PANNA: Autism & endosulfan; House Farm Bill disappoints; Monsanto patents rejected; Neighbors fight fumigants; Healthy tomatoes;
A Weekly News Update on Pesticides, Health and Alternatives
See PANUPS updates service, for complete information.
August 2, 2007
Endosulfan exposure linked to autism: A new study by the California Department of Public Health demonstrates higher incidences of autism among children born to mothers who lived in areas of heavy applications of organochlorine pesticides while pregnant. Published in Environmental Health Perspectives, the researchers compared data on autism incidence with pesticide use data, and found use of endosulfan and difocol correlated with autism. According to PAN North America senior scientist Susan Kegley, "This study indicates more research is clearly warranted. If we can stop one child from suffering from autism by limiting exposure to environmental contaminants, we should do everything we can to prevent this illness." The Los Angeles Times reports.
House passes antiquated Farm Bill: The hotly contested Farm Bill passed in the House of Representatives, angering advocates for healthy and sustainable food and farming systems and disappointing leading agricultural economists. It leaves in place an outdated system that gives huge subsidies to very wealthy farmers or farming corporations while providing relatively little funding for conventional farmers to transition from dangerous chemicals. The San Francisco Chronicle reports speaker Nancy Pelosi may have alienated her California constituents: "...progressives lashed out at the speaker, saying her reforms would lavish $1 billion on 13,000 California rice growers over the next three years -- 10 times more than the $100 million allocated for conservation in the state." Kari Hammershlag of California Food and Farming writes, "The proposed Farm Bill misuses taxpayers' money.... It will do precious little to change availability and consumption of fresh fruits and vegetables in schools and underserved areas, where they are sorely needed.... the bill will do little to stem the tide of failing farms and struggling rural economies." The bill is expected to face a fight next in the Senate.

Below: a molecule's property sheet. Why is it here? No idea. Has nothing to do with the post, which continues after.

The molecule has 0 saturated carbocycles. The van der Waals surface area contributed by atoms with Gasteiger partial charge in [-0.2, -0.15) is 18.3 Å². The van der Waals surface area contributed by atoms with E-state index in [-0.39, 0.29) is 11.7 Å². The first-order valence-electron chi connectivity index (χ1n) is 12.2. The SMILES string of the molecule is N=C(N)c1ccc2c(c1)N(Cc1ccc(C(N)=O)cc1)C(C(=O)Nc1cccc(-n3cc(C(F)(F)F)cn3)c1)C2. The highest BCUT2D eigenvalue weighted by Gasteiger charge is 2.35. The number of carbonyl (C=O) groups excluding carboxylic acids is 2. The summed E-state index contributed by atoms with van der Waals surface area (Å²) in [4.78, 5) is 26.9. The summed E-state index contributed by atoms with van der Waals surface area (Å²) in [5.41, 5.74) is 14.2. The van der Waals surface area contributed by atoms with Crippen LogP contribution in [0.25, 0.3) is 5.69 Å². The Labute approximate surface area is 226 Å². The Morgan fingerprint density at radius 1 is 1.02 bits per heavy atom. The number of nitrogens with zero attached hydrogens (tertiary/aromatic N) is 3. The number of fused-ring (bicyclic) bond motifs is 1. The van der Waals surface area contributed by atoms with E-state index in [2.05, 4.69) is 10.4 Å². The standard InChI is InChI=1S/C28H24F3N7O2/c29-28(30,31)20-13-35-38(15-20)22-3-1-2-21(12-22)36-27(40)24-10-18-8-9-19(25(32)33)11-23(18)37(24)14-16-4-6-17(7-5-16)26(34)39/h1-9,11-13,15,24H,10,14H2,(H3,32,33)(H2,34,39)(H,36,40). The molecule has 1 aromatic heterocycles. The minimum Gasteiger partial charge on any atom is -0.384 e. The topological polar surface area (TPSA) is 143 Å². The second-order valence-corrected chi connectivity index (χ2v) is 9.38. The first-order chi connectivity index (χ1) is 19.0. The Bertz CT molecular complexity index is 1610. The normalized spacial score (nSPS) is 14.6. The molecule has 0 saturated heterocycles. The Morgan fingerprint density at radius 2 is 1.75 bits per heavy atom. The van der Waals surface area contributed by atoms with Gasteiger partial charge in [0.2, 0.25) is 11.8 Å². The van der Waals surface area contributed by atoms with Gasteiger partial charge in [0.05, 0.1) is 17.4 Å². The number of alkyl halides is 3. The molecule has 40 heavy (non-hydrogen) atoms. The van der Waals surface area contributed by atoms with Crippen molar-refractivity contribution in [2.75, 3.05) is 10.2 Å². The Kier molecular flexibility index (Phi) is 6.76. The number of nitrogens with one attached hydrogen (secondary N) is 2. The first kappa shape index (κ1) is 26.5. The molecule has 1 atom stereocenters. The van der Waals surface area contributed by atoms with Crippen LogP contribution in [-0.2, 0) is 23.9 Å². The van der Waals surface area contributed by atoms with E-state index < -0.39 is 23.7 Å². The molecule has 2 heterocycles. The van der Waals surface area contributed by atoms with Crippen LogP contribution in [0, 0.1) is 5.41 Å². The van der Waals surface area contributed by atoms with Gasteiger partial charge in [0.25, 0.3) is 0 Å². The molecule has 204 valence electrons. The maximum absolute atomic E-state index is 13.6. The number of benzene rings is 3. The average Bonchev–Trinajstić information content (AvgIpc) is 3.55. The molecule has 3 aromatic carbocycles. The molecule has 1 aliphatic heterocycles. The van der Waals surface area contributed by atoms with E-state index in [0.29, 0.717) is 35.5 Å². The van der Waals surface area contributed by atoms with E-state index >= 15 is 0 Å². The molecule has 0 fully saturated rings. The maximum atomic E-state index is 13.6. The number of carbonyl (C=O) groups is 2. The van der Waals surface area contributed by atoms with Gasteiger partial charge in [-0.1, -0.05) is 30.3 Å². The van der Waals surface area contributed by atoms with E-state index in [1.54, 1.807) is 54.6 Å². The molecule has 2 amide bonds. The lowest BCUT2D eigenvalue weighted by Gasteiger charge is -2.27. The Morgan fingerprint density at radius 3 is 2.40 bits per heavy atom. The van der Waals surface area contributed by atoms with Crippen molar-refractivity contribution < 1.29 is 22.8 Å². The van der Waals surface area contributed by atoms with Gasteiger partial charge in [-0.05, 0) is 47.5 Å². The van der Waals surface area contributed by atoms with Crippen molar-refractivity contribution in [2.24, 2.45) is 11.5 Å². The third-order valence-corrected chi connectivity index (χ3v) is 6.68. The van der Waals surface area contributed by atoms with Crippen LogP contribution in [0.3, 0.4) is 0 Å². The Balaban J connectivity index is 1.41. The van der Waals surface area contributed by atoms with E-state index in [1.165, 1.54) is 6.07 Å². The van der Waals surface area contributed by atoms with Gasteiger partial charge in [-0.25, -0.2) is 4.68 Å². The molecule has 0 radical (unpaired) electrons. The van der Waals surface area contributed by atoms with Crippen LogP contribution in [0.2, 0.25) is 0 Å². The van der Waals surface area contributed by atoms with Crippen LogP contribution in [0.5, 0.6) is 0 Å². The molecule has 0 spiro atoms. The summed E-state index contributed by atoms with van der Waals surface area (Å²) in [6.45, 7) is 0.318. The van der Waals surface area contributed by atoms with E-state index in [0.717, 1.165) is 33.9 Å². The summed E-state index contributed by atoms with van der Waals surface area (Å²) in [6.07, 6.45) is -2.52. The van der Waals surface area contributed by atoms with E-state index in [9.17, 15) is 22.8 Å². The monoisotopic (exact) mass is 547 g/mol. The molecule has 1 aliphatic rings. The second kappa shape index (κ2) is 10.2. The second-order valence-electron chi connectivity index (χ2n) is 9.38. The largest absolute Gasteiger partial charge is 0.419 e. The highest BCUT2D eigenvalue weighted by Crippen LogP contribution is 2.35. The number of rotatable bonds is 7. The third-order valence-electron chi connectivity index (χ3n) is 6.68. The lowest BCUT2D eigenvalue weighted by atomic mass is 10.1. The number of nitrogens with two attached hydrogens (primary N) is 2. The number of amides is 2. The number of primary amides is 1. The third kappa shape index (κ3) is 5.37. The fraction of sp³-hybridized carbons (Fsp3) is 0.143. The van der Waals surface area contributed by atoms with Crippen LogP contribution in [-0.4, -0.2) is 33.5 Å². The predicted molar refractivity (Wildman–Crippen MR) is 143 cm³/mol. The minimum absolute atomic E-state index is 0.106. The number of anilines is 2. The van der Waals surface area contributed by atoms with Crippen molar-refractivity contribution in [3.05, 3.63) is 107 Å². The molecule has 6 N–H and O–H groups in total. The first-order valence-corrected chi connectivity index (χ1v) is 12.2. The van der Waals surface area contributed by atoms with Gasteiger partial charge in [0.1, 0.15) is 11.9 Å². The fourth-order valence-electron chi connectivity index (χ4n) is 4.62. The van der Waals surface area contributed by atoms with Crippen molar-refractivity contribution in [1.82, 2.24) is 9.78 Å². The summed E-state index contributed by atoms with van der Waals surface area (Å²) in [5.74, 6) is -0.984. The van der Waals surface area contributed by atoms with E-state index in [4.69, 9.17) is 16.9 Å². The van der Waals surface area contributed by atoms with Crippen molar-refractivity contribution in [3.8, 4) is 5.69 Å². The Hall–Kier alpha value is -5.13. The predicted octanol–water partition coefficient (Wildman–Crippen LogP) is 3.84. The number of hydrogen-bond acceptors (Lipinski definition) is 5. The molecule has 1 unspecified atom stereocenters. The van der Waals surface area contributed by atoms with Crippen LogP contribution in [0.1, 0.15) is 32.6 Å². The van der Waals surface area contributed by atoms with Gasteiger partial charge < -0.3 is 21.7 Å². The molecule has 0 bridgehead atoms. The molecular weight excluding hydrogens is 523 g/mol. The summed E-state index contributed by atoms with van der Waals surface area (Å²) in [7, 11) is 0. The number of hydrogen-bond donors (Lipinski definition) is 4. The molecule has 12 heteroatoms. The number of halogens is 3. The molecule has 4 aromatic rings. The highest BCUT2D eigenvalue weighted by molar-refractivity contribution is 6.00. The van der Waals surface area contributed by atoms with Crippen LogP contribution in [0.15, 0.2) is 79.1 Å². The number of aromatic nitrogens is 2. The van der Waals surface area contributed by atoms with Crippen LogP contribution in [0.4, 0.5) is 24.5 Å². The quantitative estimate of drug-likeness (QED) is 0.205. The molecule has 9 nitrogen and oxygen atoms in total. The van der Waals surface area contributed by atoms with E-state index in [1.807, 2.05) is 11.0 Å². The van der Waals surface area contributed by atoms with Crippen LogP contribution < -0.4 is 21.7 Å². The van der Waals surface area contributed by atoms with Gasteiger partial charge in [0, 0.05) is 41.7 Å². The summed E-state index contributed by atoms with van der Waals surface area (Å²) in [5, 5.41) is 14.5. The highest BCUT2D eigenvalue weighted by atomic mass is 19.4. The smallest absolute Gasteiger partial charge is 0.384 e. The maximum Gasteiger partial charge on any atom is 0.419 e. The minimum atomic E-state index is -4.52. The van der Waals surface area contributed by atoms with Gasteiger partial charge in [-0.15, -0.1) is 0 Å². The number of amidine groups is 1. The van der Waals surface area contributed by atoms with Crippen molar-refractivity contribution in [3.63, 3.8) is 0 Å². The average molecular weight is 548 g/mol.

Monsanto genetic engineering patents rejected: A challenge by the Public Patent Foundation has led to rejection of four Monsanto GE seed patents by the U.S. Patent and Trademark Office for Monsanto. The Foundation objected to the patents because "the agricultural giant is using them to harass, intimidate, sue -- and in some cases literally bankrupt -- American farmers." "Monsanto has used heavy-handed investigations and ruthless prosecutions that have fundamentally changed the way many American farmers farm. The result has been nothing less than an assault on the foundations of farming practices and traditions that have endured for centuries in this country and millennia around the world, including one of the oldest, the right to save and replant crop seed," according to the Center for Food Safety's Monsanto Vs. U.S. Farmer's Report.